Widgetized Section

Go to Admin » Appearance » Widgets » and move Gabfire Widget: Social into that MastheadOverlay zone

Special Features

Probation Officer’s Love of Soccer Saves at Risk Kids

 

Probation officer Gina Castañeda in action, coaching the young men of the Aztecs in Watsonville, Calif. Photo: Lily Dayton/CHR

 

By Lily Dayton

Coach Gina Castañeda stands in a player box at the edge of the indoor soccer arena, yelling above the cheers of the crowd to the teenage boys in purple jerseys darting across the playing field.

Bay Area Anti-Trafficking Activists Use Super Bowl 50 to Galvanize Prevention Efforts

By Lily Dayton Writer, performing artist and human rights activist Brooke Axtel stands on a stage constructed on the 50-yard line of Levi’s Stadium in Santa Clara, speaking to 1,500 rapt audience members—some whose eyes tear up as she recounts her experience as a survivor of sex trafficking at age 7.

Come Together: Bay Area Organizations Help Survivors of Human Trafficking

By Linda Childers As the volunteer director for the Bay Area Youth Dance Team, Vanessa Scott was shocked when one of her 15-year-old students became ensnared in the web of human trafficking and was forced into prostitution. Like many Bay Area residents, Scott was unaware that the San Francisco area ranks as one of the nation’s main hubs for human trafficking, a crime that includes sex trafficking, child labor, forced labor and domestic servitude.
His Aim is True

His Aim is True

By Leah Bartos
An ER Doc Tackles America’s Gun Problem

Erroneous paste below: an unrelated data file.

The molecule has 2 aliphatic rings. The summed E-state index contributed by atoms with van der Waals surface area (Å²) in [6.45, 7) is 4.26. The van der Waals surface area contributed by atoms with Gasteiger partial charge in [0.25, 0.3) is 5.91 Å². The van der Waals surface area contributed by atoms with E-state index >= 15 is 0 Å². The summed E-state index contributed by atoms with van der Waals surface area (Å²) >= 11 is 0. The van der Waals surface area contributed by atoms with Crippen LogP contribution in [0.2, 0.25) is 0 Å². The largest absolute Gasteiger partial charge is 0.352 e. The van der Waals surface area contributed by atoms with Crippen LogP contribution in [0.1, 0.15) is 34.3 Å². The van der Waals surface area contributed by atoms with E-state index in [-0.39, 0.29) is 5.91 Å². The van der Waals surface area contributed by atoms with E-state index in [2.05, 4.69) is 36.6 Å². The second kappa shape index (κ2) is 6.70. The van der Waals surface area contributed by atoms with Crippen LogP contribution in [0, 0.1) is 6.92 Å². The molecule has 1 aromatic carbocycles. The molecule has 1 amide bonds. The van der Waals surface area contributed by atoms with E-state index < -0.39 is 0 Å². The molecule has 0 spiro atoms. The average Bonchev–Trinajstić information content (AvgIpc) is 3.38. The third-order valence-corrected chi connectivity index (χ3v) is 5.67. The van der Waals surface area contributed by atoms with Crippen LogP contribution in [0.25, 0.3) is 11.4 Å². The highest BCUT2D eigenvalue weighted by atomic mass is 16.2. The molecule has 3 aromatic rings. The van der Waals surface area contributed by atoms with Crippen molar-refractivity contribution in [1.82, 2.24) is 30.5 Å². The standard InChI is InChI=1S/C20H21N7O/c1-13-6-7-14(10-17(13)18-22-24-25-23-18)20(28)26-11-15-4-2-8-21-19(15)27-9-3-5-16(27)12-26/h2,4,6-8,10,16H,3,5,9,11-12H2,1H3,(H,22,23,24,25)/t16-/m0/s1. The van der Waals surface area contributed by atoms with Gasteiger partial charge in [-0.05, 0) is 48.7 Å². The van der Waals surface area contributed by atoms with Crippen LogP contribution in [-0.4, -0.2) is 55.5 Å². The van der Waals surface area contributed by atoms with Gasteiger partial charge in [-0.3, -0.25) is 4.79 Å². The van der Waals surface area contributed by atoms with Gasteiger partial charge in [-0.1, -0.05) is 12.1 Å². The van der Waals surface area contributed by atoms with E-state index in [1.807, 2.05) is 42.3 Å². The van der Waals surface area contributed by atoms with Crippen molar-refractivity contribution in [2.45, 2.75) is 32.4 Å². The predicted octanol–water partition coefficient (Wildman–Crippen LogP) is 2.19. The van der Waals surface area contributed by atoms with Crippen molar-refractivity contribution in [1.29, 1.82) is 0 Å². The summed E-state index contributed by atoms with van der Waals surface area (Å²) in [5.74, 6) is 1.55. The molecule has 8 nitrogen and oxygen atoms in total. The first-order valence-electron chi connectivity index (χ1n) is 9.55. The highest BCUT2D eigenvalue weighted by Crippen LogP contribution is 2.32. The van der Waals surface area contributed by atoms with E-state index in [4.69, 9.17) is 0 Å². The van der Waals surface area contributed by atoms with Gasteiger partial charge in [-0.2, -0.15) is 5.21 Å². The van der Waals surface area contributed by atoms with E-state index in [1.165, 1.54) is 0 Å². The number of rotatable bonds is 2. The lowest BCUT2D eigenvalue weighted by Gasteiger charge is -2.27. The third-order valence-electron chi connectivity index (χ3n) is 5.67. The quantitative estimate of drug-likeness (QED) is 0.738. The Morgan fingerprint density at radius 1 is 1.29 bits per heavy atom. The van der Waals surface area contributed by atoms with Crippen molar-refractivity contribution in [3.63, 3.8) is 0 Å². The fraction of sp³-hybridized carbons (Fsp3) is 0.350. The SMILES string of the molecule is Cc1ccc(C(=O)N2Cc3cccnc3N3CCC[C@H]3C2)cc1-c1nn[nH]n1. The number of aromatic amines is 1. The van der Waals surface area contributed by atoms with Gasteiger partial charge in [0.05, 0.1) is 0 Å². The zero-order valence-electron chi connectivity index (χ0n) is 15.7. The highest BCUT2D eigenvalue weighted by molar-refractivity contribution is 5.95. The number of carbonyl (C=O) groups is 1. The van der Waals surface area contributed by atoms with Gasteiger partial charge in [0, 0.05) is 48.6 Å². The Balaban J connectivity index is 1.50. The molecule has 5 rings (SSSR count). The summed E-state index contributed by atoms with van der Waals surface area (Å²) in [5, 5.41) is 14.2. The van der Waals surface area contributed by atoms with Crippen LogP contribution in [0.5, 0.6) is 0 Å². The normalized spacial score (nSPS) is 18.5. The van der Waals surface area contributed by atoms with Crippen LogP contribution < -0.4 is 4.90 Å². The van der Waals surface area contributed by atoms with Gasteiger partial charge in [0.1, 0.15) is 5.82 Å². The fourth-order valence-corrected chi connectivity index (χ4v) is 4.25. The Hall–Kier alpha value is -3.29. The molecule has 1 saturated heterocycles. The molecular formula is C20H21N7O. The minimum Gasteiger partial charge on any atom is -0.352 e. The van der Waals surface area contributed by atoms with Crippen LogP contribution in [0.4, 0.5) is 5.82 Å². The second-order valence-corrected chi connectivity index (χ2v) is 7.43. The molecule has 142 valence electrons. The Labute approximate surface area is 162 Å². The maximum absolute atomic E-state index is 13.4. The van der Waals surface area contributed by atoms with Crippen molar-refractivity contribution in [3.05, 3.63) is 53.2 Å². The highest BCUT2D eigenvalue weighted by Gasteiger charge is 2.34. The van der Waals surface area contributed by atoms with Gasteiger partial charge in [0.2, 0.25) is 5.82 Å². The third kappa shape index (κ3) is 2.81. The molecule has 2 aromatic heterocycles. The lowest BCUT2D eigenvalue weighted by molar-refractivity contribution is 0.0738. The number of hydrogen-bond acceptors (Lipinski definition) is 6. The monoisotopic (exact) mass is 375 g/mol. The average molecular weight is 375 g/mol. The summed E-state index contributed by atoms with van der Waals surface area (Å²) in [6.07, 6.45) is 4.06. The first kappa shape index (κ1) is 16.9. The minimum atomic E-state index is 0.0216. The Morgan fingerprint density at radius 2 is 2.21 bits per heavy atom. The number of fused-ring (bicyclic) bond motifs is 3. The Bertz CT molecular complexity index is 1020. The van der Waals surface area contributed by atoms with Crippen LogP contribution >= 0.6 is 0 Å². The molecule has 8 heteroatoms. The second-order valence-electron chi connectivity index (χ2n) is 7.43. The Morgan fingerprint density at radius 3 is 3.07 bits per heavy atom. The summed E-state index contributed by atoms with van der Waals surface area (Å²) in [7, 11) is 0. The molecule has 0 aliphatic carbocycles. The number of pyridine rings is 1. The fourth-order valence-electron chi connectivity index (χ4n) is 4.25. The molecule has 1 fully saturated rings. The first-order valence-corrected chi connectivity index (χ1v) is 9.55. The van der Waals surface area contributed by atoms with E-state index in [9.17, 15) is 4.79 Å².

Latest News

Latino Elders and Mental Health: Talk to Me… in Spanish

Latino Elders and Mental Health: Talk to Me… in Spanish By Matt Perry A swelling Latino population in California has meant rising numbers of Latino elders and, with them, a growing movement to support their mental health needs. Yet the movement faces a huge obstacle: Latinos don’t typically seek out help for behavioral health concerns.

Health Care Hurdles for the Disabled

Health Care Hurdles for the Disabled By Jessica Portner From Urban to Rural California, the Disabled Face Limited Access to Care Yvette Baptiste’s son Andrew was born with Klippel-Feil syndrome, a bone disorder where the neck vertebrae are fused, causing pain and limiting movement. But even though Baptiste, as the Executive Director of Eastern Los Angeles Family Resource Center, was a seasoned health advocate, it still took more than a year to find a new doctor to treat her adult son.

No Small Victory for Disabled

No Small Victory for Disabled By Jessica Portner Creating a welcoming medical home for adults and children with developmental disabilities is what compelled Alicia Bazzano and her husband -- both pediatricians, and parents to a special needs child -- to co-found the clinic two years ago. It is believed to be the only one of its kind in the state. Bazzano, who also has a Ph.D. in public health, says people with developmental disabilities (which includes autism, mental retardation, epilepsy, and cerebral palsy) are at a disadvantage on many fronts.

Palliative Care Law Rolling Out Slowly, As Those in Need Wait